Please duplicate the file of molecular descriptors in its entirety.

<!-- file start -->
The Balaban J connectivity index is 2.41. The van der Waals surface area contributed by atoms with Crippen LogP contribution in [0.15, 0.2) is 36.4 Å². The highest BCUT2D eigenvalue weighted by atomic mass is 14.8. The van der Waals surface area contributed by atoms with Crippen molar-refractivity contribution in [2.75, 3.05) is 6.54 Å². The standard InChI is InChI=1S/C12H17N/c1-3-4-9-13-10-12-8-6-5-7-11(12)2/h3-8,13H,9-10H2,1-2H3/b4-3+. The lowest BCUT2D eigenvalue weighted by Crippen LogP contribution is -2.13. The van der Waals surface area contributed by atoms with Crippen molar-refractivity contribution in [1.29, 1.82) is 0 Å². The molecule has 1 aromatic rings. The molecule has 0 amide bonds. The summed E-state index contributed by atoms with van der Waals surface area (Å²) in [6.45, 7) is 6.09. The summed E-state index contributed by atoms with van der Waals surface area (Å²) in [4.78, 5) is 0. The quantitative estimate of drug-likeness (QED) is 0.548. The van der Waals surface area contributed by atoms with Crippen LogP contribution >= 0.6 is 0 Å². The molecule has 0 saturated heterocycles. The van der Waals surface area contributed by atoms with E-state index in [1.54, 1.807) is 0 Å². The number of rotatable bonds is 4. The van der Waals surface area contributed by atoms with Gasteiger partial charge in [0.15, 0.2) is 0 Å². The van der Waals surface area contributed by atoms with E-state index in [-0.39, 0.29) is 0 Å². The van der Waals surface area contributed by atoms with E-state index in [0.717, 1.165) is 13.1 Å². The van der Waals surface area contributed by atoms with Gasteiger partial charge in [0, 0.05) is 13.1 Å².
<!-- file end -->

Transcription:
The Balaban J connectivity index is 2.41. The van der Waals surface area contributed by atoms with Crippen LogP contribution in [0.15, 0.2) is 36.4 Å². The highest BCUT2D eigenvalue weighted by atomic mass is 14.8. The van der Waals surface area contributed by atoms with Crippen molar-refractivity contribution in [2.75, 3.05) is 6.54 Å². The standard InChI is InChI=1S/C12H17N/c1-3-4-9-13-10-12-8-6-5-7-11(12)2/h3-8,13H,9-10H2,1-2H3/b4-3+. The lowest BCUT2D eigenvalue weighted by Crippen LogP contribution is -2.13. The van der Waals surface area contributed by atoms with Crippen molar-refractivity contribution in [1.29, 1.82) is 0 Å². The molecule has 1 aromatic rings. The molecule has 0 amide bonds. The summed E-state index contributed by atoms with van der Waals surface area (Å²) in [6.45, 7) is 6.09. The summed E-state index contributed by atoms with van der Waals surface area (Å²) in [4.78, 5) is 0. The quantitative estimate of drug-likeness (QED) is 0.548. The van der Waals surface area contributed by atoms with Crippen LogP contribution >= 0.6 is 0 Å². The molecule has 0 saturated heterocycles. The van der Waals surface area contributed by atoms with E-state index in [1.54, 1.807) is 0 Å². The number of rotatable bonds is 4. The van der Waals surface area contributed by atoms with Gasteiger partial charge in [0.15, 0.2) is 0 Å². The van der Waals surface area contributed by atoms with E-state index in [-0.39, 0.29) is 0 Å². The van der Waals surface area contributed by atoms with E-state index in [0.717, 1.165) is 13.1 Å². The van der Waals surface area contributed by atoms with Gasteiger partial charge in [0, 0.05) is 13.1 Å².